Want your instrument to make music again? We know a place taking donations for kids.
Maybe you’ve forgotten about the trumpet tucked away under your bed, the drum set collecting dust in the basement or perhaps a violin stashed out-of-sight in your closet. Loads of people have instruments sitting unused, and if you’re one of them, we know a place that is giving instruments new homes.
The Wisconsin Conservatory of Music hosted its first instrument drive two years ago because of a question that was on the mind of President and CEO Eric Tillich: “How do we get kids the instruments they need to become more proficient in their love of that instrument?” He says it can be difficult for families to get access to instruments because renting and buying can be cost-prohibitive to families.
Tillich was driving when he had the idea: “Why don’t we do a community-wide instrument drive?”
During the first drive, they collected about 250 instruments. In two years’ time, the WCM has put resources toward repairing and re-homing the instruments to kids. Now it’s time to restock.On Saturday, the Conservatory will be collecting instruments again. No, they won’t take your pianos or kazoos, but they are interested in just about everything else. Their list of needed instruments includes brass, guitars, drum sets, strings, winds and some instrument accessories too. WCM says there’s a significant need for they for child-sized violins.
Tillich is looking forward to seeing the turnout this year, noting that “Milwaukee is a really giving community.” He likes that every instrument has a history, and that this drive is a way of giving them a future. A vintage saxophone collected during the last drive could be traced back to a conservatory in Paris through an engraving on the bell.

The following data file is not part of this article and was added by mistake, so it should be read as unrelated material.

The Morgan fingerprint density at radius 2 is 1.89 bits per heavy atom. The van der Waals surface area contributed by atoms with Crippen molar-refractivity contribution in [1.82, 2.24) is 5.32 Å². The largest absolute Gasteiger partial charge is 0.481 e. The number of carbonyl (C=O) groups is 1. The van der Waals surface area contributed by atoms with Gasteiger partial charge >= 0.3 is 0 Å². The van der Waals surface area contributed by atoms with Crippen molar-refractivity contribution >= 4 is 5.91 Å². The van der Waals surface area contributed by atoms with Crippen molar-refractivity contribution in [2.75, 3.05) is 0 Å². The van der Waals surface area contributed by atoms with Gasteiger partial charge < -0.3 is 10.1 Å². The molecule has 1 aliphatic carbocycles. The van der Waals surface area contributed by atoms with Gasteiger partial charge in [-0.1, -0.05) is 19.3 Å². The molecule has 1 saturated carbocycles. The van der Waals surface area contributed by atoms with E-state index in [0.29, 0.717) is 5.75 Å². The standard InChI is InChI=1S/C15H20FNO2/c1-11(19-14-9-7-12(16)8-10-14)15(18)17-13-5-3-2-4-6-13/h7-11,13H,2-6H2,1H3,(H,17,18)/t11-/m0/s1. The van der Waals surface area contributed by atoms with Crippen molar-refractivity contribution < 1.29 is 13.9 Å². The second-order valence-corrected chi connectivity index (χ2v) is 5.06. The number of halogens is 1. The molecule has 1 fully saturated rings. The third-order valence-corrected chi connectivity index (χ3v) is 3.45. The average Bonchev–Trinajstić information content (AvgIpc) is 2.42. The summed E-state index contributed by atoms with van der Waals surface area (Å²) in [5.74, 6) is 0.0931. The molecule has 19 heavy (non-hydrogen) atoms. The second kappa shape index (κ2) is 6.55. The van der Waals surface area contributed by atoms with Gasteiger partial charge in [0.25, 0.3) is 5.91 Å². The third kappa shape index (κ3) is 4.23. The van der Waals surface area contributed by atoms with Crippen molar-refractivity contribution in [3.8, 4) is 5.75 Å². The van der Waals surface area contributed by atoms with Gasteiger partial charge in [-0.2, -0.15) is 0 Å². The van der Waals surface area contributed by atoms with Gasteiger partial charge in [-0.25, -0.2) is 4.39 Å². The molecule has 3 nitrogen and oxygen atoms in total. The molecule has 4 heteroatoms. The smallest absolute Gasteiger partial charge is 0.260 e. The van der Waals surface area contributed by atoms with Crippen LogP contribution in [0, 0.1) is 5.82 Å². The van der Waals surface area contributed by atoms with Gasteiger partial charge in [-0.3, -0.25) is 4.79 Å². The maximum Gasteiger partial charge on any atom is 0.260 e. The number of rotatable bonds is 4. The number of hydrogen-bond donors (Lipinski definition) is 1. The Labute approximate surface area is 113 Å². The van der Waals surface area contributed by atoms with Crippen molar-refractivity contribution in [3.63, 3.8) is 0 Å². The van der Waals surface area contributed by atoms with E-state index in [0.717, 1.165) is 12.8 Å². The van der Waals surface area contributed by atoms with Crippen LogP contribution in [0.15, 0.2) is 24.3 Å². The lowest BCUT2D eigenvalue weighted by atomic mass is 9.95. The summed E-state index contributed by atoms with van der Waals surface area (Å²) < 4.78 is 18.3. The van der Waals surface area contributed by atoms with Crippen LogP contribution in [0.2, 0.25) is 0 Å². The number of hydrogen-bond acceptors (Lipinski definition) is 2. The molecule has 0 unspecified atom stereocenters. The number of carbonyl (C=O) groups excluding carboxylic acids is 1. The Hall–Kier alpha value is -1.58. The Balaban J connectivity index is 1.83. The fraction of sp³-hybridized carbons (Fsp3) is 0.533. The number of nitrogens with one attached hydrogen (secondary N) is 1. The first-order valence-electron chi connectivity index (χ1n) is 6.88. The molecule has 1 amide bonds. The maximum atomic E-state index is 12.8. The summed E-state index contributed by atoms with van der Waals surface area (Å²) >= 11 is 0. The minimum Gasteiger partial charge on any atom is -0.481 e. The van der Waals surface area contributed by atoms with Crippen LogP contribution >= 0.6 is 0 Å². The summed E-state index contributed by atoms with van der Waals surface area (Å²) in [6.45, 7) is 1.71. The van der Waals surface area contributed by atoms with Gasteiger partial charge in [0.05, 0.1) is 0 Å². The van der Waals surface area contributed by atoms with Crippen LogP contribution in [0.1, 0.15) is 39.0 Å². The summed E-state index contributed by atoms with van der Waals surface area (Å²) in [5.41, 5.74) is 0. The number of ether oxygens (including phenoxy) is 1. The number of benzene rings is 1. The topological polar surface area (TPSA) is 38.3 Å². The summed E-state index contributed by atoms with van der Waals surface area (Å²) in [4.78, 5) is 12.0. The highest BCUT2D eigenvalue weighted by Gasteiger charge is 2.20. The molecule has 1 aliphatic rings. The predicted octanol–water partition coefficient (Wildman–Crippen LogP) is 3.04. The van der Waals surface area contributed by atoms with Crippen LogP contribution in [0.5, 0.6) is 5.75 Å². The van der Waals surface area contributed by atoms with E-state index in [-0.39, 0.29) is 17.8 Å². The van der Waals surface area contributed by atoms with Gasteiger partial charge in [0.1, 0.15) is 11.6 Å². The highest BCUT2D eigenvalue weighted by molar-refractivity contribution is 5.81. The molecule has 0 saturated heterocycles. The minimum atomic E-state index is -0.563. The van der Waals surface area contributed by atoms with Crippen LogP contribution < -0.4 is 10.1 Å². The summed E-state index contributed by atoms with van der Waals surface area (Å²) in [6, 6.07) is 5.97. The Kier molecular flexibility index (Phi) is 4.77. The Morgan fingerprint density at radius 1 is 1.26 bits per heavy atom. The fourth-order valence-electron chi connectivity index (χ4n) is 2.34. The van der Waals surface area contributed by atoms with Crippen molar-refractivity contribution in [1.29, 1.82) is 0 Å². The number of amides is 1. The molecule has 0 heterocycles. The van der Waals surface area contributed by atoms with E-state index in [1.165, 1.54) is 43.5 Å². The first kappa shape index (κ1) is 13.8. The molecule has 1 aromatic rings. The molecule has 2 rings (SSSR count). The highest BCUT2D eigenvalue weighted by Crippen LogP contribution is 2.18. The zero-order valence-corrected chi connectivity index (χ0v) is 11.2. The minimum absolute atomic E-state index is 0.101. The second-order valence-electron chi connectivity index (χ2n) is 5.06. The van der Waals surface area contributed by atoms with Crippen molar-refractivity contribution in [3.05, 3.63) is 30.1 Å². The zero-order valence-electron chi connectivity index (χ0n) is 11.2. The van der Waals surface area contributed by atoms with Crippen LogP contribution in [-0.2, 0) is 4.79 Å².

And for students, “There’s no strings attached,” Tillich says.
While the drive is set for Saturday, the Conservatory will continue collecting instruments throughout the year. The group is also collecting donations to the Instrument Repair Fund. They say, “instruments, like cars, need tuneups,” and donating to this fund makes that process possible. Donated instruments require an average of $180 in repairs before they can be re-homed to a student.
Mekdes Woldemariam needs a harp. Other students need trumpets, drum sets, violins and guitars, but Woldemariam has her eyes on a harp. The high school senior says music is part of the culture in her home country of Ethiopia, and she plans to study fine arts and physics in college. When she heard about the Conservatory’s instrument drive, she reached out to see if this could be an opportunity to find a harp. Someday, she hopes to perform with her family.
How To Donate
When: Saturday, October 5
Where: Multiple Locations
How: Visit an Instrument Drive donation center near you with a donation from the list of needed instruments. Check the hours for each site before leaving. An Instrument Drive staff member will assist you in completing your donation.
Also: You can also make a donation to the Instrument Repair Fund.